In the majority of the responses received there are no comments or no major comments within the defined scope of the study. However, four Member States expressed critical comments, notably on the scope of the study and the methodology used by the contractor. These comments point out for instance that even though the study explicitly excludes the subject of affordability and prices from its scope, considerations on affordability may have an impact on availability in some cases. Other comments point out, on the contrary, that aspects of pharmaceutical pricing and reimbursement should not be included in the report, as responsibilities of the Member States include the management of health services and medical care and the allocation of the resources assigned to them (Art. 168 (7) TFEU is quoted in that respect).

Some comments tend to qualify the approach to availability adopted by the study as insufficiently refined, pointing for instance to the possibility to include in the analysis alternative products or to focus the analysis on predefined ‘essential products’, while criticising the emphasis of one of the conclusions on products such as herbals or homeopathics. Other possible definitions of ‘availability’ are also discussed.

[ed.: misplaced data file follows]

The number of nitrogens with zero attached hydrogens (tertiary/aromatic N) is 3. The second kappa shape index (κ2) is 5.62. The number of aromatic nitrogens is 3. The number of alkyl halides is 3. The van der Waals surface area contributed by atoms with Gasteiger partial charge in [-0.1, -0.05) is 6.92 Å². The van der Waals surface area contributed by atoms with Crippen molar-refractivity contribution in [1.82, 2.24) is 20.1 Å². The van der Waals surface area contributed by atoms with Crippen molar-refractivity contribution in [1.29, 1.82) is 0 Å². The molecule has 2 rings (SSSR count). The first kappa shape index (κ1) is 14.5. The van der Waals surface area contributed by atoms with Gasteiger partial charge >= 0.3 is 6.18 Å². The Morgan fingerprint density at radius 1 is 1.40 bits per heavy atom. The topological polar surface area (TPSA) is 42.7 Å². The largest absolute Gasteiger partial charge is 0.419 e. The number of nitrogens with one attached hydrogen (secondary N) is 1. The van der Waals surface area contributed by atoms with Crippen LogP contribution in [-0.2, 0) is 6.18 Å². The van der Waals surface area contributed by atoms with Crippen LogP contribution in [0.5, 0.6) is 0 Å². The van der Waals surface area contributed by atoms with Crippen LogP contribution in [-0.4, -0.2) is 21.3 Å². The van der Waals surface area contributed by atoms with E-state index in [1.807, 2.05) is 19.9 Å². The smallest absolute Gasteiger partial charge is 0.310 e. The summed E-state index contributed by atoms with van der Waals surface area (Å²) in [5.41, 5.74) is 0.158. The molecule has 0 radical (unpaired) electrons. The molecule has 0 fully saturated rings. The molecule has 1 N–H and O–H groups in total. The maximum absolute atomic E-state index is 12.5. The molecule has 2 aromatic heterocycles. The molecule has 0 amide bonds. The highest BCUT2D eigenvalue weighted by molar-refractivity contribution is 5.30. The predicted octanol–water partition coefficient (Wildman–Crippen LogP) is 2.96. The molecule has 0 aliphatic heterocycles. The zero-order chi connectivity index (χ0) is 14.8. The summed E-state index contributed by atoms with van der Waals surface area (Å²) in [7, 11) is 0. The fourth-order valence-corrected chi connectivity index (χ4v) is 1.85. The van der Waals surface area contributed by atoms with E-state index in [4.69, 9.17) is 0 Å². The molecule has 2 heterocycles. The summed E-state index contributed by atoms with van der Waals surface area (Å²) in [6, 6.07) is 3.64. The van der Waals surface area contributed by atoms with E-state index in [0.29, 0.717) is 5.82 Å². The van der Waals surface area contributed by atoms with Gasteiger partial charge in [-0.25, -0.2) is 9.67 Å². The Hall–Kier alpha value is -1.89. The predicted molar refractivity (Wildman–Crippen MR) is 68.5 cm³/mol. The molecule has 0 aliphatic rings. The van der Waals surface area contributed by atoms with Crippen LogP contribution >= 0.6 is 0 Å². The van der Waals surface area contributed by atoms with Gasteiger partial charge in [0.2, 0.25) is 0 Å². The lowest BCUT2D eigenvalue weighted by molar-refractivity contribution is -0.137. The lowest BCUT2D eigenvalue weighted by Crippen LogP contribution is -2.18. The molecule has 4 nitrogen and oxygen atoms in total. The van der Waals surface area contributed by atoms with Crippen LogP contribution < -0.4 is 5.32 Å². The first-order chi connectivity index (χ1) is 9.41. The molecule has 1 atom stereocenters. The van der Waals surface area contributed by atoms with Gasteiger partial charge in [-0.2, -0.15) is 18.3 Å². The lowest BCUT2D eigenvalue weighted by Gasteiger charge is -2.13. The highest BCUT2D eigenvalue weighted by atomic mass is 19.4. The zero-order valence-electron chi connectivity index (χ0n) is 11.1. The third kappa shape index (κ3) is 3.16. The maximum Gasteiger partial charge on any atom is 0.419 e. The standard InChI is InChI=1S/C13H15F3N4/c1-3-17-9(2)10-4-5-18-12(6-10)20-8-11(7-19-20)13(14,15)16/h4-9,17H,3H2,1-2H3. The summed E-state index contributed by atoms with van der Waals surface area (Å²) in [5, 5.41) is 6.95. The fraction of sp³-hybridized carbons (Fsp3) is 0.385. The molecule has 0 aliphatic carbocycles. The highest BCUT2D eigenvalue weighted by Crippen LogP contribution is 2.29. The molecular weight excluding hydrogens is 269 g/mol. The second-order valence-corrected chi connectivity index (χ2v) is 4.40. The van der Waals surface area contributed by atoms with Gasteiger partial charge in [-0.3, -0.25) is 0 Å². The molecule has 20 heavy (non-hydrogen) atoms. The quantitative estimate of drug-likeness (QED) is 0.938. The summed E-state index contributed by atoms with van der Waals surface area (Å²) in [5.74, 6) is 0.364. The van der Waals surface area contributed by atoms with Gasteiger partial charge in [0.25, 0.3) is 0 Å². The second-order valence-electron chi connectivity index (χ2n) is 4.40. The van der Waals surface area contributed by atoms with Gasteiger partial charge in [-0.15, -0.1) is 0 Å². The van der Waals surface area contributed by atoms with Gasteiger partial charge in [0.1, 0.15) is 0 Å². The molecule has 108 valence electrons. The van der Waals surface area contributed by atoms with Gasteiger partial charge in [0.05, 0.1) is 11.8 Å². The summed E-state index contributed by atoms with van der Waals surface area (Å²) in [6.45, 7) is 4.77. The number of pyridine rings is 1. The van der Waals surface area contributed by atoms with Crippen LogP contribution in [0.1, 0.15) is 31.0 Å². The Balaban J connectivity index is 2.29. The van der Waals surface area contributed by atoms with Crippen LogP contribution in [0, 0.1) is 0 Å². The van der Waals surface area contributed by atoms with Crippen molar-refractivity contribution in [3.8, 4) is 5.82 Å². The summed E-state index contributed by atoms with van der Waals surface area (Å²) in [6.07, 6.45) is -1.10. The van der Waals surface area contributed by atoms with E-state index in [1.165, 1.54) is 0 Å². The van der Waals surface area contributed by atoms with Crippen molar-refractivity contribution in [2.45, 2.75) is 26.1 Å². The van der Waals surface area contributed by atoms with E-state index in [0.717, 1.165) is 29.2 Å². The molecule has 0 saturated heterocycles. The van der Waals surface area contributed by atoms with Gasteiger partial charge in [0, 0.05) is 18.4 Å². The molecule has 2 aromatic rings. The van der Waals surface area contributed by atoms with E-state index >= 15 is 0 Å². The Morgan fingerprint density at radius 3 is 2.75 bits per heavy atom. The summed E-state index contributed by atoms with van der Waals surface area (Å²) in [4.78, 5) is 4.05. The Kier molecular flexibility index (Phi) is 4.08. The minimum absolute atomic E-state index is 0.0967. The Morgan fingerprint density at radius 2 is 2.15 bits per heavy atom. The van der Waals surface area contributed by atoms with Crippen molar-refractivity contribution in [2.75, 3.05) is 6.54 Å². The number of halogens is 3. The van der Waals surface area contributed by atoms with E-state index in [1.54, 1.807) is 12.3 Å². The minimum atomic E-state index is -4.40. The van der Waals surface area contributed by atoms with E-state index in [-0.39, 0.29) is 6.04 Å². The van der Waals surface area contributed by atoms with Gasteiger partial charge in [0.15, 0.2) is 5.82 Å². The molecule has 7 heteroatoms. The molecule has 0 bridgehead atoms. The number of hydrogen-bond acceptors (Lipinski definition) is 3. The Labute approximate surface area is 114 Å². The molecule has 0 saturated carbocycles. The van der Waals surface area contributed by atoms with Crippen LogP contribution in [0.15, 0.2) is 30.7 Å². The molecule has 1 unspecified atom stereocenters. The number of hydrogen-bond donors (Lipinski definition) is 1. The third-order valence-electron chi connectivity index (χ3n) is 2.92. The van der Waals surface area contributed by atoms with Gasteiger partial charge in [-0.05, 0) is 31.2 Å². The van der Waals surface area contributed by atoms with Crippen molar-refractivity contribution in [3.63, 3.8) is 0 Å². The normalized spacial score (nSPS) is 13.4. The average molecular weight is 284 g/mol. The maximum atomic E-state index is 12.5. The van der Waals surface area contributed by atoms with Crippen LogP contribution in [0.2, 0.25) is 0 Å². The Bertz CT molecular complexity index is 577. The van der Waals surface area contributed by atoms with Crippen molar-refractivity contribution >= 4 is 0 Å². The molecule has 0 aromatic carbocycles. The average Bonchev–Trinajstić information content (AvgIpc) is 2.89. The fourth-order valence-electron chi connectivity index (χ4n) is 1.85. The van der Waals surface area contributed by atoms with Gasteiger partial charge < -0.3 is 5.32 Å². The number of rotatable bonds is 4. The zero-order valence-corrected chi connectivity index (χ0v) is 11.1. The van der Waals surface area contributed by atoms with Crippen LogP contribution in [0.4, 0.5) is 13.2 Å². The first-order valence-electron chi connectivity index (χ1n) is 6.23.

Another critical remark states that it is not possible to ascertain whether the conclusions reached have been sufficiently examined and calls for critical scrutiny of the recommendations of the study and reasonable discussion with the Member States.

On the substance

There is seemingly no agreement on the conclusion regarding the ‘sunset clause’ owing to the fact that different Member States apply that clause in different contexts. One of the comments seems to establish a link between exemptions granted from that clause and the possibility to fill in gaps of availability through parallel imports. Another comment underlines on the contrary that the ‘sunset clause’ is very useful on their market, while recognising that the appreciation may vary depending on the situation on each particular market.